The single biggest problem in communication is the illusion that it has taken place. – George Bernard Shaw
The Perils of Poor Communication
Do you sometimes feel like your team is being used in the wrong way? Maybe it is underutilized or over worked with unstructured tasks. It can be difficult to maintain a team’s motivation when they feel their best efforts are being wasted. As the leader, it is your job to communicate your team’s strengths and weaknesses to your boss and your customers. How your team is used, and subsequently, their motivation, is related to your ability to communicate outside of your organization.
In the military, we organize teams to fit specific mission requirements. For example, if your mission requires the delivery of supplies, you would organize your unit to maximize your cargo carrying capacity. On the contrary, if you were planning a raid, say on the compound of a known terrorist leader, your organization may look a lot more like that portrayed in Zero Dark Thirty.
I have had experience of both being an attachment and receiving an attachment. I found that the most successful attachments are able to communicate their strengths well. Those that poorly communicate their strengths are often underutilized, forgotten, and bored. I would like to say that I figured this out early in my career. However, most of my time leading an attachment, I undersold my team’s capabilities. This resulted in the team being underutilized and me fighting to keep their motivation and engagement.
Contrary to my experiences as an attachment, I saw a picture of proper communication of a team’s capabilities when an analysis team was attached to my company. The team leader was a young specialist; however, he knew his and his team’s strengths very well. When he first arrived, rather than remaining secluded, he scheduled a meeting with me and articulated his team’s capabilities and functions. While I was limited in how much I knew about the team, he was acutely aware of his constraints, restrictions and freedoms. By being able to describe what he could and could not do, we were able to use his team in creative ways to maximize their outputs and keep them actively employed throughout the entire deployment. This resulted in alignment with our company’s mission, superior products that our company used extensively, and consistent motivation from his team as they recognized the value their products added to our mission.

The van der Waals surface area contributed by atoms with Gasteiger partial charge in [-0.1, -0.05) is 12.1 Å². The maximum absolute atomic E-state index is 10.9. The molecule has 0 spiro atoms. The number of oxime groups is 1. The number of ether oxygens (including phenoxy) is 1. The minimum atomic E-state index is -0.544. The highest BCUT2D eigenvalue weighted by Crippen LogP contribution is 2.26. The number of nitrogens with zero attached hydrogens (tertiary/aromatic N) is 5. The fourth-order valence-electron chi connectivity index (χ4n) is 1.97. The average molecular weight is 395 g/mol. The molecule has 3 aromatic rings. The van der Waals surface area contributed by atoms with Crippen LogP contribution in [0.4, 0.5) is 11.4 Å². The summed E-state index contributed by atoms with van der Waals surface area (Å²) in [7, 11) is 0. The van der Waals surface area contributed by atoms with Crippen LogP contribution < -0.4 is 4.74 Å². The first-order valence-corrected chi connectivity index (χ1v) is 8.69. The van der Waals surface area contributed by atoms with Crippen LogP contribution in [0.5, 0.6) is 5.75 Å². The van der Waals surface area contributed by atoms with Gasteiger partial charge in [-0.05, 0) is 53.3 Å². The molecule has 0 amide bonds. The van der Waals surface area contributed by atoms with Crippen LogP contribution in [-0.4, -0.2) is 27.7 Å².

You are Your Team’s Marketer
As you enter a new mission, or advertise to a new client, understand that their perception of what your team can do may be different than yours. Often, we forget that there is an understanding gap between us and our customers. We spend each day working with our team and forget that our customers, and bosses, are not as intimately aware of our team as we are. I learned from that young specialist that as the team leader it is my job to communicate for my team. His message included the following five things that you can use when communicating for your team.
- Clearly articulate your team’s mission
- Describe your team’s vision
- List your capabilities (in order of value added)
- Understand your constraints, restrictions, and freedoms
- Innovate unique ideas to involve your team in the overall mission
These ideas are not limited to a new customer or boss. If you are feeling like your team is underemployed or being used for the wrong purpose, maybe it is due to poor communication. You may have broadcast your team’s strengths on one channel, but your customer or boss may have been tuned in to a different channel. If you determine that their ‘channel’ or perceptions differ from yours, try restating the above five items to create alignment. Alignment in perceptions can lead to proper utilization and can improve your team’s motivation.
What are some ways that you have used to effectively communicate your team’s capabilities and what are some ways that have not worked?